POINT-7 SALT 4.8M 2016 TEST REVIEW
The Salt has been in the Point-7 line-up as the brand’s ‘pure wave’ sail for some time now, but has had a new lease of life since being adopted by the sport’s own hell-raiser – Ricardo Campello. Whilst available as his own signature model with its Venezuelan livery, the standard model is tested here, complete with some extra details and options such as multiple clew eyelets. Rigged on an 80% RDM 370cm mast, it requires plenty of downhaul tension, the luff increment stated proving to be accurate. With the two lowest battens protruding beyond the leading edge of the mast, there is lots of shape low down in the profile of the sail, and plenty of breathability to boot! The clew eyelets are also placed significantly higher than others in this test group, whilst the leech has only slight looseness throughout its length.
“The Salt is the Point-7 all-out performance orientated four batten wave sail. Comprising high skin tension and a tight leech, Point-7 has created a very manoeuvre and reactive oriented ride, maintaining a slightly flat batten profile over the boom. The Salt is fast riding on the waves, quick to respond in new school wave sailing and ultra-light in your hands.”
On the water, the Salt delivered a fantastic combination of direct useable power and easy, balanced handling that made it a hit with all who used it. Although set on a 370cm mast, it generates plenty of bottom end drive, the power coming from low and forward in the draft to help pin the board down. Travelling over rolling sea states it feels solid and dependable in the hands, yet its low centre of effort is countered by the high clew position to provide a real sense of connection with the sail’s power, enabling more instantaneous response in manoeuvres. It is quite a unique sensation and stance, going some way to explaining why it was so captivating to use. As the wind increased and the conditions became more severe, the Salt’s stability remained, its low aspect outline making it feel compact, whilst the movement in the Dacron luff panel helped to iron out any impacts with hard chop. In cross-onshore conditions, the Salt’s constant drive instils confidence and can be used to punch out of trouble on the inside, or drop into waves and provide the power to push hard and make tight sections. And despite only moderate looseness in its leech, it has excellent natural range on one setting, seeming to twist smoothly and retain control in gusts – no doubt a positive attribute of setting on the softer mast.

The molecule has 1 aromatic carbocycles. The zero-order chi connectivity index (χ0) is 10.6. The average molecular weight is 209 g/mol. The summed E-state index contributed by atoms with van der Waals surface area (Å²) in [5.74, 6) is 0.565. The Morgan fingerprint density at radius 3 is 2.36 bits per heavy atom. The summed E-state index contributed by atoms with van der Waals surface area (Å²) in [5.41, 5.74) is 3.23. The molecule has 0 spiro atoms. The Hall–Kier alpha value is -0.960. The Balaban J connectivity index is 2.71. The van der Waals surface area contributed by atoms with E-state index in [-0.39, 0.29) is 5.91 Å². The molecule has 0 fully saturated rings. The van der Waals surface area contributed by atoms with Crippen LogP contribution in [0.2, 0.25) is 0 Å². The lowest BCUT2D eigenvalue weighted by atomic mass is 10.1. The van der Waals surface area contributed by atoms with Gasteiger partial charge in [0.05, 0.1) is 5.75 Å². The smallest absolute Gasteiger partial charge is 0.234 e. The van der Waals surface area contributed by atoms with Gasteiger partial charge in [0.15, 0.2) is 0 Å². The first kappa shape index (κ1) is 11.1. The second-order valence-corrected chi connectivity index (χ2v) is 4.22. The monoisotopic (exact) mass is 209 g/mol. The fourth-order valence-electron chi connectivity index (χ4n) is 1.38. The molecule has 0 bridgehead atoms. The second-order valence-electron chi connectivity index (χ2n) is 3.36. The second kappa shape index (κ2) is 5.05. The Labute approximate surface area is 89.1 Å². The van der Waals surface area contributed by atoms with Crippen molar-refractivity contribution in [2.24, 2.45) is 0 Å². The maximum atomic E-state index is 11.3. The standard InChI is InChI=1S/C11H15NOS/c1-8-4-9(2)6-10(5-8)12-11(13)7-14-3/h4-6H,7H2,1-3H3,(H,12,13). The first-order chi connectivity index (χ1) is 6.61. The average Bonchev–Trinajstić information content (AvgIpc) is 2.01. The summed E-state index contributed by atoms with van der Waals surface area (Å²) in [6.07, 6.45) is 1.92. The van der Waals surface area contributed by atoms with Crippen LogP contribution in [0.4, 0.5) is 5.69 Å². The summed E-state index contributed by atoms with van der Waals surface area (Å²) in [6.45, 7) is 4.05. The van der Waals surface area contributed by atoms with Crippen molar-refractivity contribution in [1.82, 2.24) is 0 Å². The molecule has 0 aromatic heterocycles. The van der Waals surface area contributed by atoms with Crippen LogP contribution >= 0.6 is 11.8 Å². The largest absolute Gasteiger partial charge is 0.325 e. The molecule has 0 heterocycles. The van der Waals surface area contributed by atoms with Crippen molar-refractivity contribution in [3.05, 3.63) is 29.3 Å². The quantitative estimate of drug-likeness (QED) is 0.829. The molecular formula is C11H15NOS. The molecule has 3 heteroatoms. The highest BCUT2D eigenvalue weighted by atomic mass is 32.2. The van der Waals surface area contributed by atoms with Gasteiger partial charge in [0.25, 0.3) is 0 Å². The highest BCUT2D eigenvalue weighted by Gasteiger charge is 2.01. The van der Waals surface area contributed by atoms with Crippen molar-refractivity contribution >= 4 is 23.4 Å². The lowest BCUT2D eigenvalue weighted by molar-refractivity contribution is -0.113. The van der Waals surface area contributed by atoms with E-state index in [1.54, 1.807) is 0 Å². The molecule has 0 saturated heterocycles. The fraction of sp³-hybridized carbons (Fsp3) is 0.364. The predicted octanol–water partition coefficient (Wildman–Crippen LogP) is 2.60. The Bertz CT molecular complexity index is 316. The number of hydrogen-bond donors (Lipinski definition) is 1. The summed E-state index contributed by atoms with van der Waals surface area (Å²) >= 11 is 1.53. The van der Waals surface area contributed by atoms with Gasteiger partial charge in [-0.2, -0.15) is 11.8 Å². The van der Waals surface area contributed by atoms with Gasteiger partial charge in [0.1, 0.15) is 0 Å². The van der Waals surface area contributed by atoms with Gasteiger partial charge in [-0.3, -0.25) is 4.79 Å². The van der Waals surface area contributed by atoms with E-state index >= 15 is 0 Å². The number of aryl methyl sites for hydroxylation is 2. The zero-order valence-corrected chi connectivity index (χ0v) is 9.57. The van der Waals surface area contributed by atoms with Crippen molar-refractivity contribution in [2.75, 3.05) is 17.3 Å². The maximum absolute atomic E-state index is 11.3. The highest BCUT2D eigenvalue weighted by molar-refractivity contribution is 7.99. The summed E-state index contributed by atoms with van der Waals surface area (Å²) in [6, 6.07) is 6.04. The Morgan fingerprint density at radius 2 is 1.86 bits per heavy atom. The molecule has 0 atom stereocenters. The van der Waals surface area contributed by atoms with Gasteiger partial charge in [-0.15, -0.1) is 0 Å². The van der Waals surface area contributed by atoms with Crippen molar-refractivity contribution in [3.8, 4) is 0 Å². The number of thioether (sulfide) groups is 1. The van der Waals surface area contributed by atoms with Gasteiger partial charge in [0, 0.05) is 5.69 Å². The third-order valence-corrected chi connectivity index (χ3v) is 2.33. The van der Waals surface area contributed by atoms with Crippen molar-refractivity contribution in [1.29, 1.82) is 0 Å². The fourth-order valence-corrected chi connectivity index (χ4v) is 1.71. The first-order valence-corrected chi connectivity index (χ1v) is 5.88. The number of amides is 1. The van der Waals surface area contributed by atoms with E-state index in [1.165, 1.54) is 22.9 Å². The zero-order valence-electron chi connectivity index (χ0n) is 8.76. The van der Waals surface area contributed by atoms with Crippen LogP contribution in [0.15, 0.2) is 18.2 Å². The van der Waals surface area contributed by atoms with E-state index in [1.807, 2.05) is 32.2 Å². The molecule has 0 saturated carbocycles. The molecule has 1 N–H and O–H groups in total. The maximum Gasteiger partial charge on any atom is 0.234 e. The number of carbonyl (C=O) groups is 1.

A real eye opener in the group, proving a 4.7m can perform magically on a 370cm mast. Compact yet punchy, the Salt was universally liked, providing constant useable power and crisp direct handling. It comes well recommended.
Other sails in this test: